Thursday, December 03, 2015

AFTER 23 fights unbeaten as a professional Dennis Hogan faces the biggest challenge of his career when he steps into the ring with Jack Culcay in Hamburg, Germany on Saturday night with the WBA interim World light middleweight title on the line.

Dennis Hogan is ready to take on Jack Culcay in Hamburg on Saturday evening Photo: Piotr Kwasnik

Dennis Hogan is ready to take on Jack Culcay in Hamburg on Saturday evening
Photo: Piotr Kwasnik

The fight was originally scheduled to take place in September but fell through at the last minute. Rather than being down at the delay of the fight of his life, Hogan feels that the extra time spent in the gym since then have made him even more prepared.

After some tough sparring at the club where is based in Brisbane, Hogan came back home to Ireland last week to go through the final stages of his preparation. He had a similar plan back in September and again spent a lot of time sparring in the famed Celtic Warrior gym in Dublin.

“I was able to train more, to get stronger, to get fitter, even more so. I’m even more ready now. Packie Collins up at Celtic Warrior even said that he thinks I’m looking even better now than I was the last time. I think things happen for a reason and I think this happened for the best,” he said.

That sparring included some tough rounds against Gary ‘Spike’ O’Sullivan who himself is in training for a huge upcoming fight against Chris Eubank jnr.

“I’ve had some great sparring in Dublin with Spike O’Sullivan and a very good Welsh prospect. The two guys were in different weight classes which was good for me. Now when I get in against a lad who is little bit smaller than me in height and is the same weight as me, I find it is going to better for me. Great sparring to finish off with, everybody was very happy with me and I was happy with myself, which is a big thing.”

With O’Sullivan so close to his fight too, both men got huge benefit from the rounds in the ring.

“Two boys running hot, you can’t ask for any more than that. We’re only a week out from where we would be in the periodisation from our fights so the two of us were running hot. It’s the best sparring you could ask for,” he said.

The fight was originally due to take place in Berlin but will now happen even closer to Culcay’s base in Hamburg.

If Hogan is nervous about stepping into such a cauldron, it certainly doesn’t show.

“I’m used to it, that’s what I do. If it wasn’t in his home town I might be nervous. As it is, that’s what I do and I’m looking forward to the challenge, that’s what brings out the best in me. Straight into the lion’s den, I wouldn’t have it any other way. Any man can win a fight but can you do it on his terms? That’s what I like, the challenge.”

Culcay may have the benefit of the overwhelming support when the boxers step through the ropes on Saturday evening in the InselParkhalle arena but before leaving for Germany early on Monday, Hogan got the benefit of his own support at an open training session held at Ryston Boxing Club last Sunday.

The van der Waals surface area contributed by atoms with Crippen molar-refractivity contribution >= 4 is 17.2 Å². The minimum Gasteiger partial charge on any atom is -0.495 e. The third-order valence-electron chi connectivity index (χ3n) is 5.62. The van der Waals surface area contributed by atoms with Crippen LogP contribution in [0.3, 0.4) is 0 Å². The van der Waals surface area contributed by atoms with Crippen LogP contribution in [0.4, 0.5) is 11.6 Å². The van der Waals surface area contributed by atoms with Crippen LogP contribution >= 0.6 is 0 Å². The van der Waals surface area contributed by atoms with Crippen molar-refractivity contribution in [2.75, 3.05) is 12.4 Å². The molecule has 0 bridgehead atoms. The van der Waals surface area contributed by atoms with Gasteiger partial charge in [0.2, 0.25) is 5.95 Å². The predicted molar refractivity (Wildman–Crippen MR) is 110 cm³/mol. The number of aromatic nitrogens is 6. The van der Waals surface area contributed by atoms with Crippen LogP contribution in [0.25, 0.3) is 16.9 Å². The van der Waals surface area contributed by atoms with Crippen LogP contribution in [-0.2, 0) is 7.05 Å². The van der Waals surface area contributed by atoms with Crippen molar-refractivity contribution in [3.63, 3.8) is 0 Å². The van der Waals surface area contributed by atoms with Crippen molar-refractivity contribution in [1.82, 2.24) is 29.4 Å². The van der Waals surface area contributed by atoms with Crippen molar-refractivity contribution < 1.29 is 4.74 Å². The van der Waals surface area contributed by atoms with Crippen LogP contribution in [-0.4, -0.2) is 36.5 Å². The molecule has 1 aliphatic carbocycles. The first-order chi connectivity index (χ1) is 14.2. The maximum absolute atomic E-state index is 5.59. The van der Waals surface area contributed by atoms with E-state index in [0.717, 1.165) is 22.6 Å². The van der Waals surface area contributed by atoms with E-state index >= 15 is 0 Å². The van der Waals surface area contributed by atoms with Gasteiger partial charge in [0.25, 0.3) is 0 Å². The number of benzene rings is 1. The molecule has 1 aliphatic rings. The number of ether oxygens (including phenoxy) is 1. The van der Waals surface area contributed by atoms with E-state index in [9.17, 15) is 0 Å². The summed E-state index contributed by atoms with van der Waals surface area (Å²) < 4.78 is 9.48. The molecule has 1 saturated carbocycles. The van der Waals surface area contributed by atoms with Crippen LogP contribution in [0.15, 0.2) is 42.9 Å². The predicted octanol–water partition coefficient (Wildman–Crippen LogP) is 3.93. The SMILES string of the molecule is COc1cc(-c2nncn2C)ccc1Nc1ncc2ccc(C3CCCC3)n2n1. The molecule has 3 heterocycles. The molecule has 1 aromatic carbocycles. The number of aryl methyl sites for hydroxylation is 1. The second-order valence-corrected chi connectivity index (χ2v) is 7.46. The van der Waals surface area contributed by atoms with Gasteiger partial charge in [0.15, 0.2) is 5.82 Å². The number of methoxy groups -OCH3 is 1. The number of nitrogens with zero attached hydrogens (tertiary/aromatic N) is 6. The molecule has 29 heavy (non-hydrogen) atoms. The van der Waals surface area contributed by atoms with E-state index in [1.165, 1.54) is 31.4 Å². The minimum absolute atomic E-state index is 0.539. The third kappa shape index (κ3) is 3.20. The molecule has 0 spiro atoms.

Dennis Hogan, along with his father Des, nephew Kenneth and grandmother Mary at last week's open training session in Ryson Boxing Club Photo: Piotr Kwasnik

Dennis Hogan, along with his father Des, nephew Kenneth and grandmother Mary at last week’s open training session in Ryson Boxing Club
Photo: Piotr Kwasnik

For a figher who has had all his pro fights outside of Ireland, this was as close as he has come to performing in front of friends and family. It was something that clearly meant a lot to him.

“It’s unbelievable, I didn’t expect this feeling to be so overwhelming in a good way, it’s a bit special. When I saw everybody here I was nearly as nervous coming out doing a bit in front of them as I would be for a fight. It’s unreal,” said Hogan, who was joined in Ireland by his coach Steve Dellar, pad man Brad Connor and strength and conditioning coach John Webb..

“It’s great to see the boys coming all the way over. Even when I was in Grangecon the boys were coming up to say hello. It’s unbelievable, when I was over in Australia I kind of forgot how great people are and how supportive they are in Ireland. When I come back and see it again it’s very heart warming, it’s nearly surreal.”

“People are giving up their Sunday afternoon to come over and say goodbye and to watch me do a bit. To me, time is more valuable than anything and for people to give up their Sunday afternoon to come over here to see me, that means so much. That will give me extra power and energy for this fight,” added Hogan.

Hogan will need all that energy and power against a man who boxed in the 2008 Olympics but he is looking forward to the final build up ahead of Saturday night.

“It will be all sharp pad work and about making the weight. Making sure I get all the water out of my system, stay sharp and start to freshen up. Next week I will come alive, I’m a little bit in a fatigued state because of all the hard training, next week I’ll start to freshen up and I won’t be able to stand still for a minute there will be that much energy pumping through me, the adrenalin and everything, it’s going to be an amazing feeling, I can’t wait for it.”

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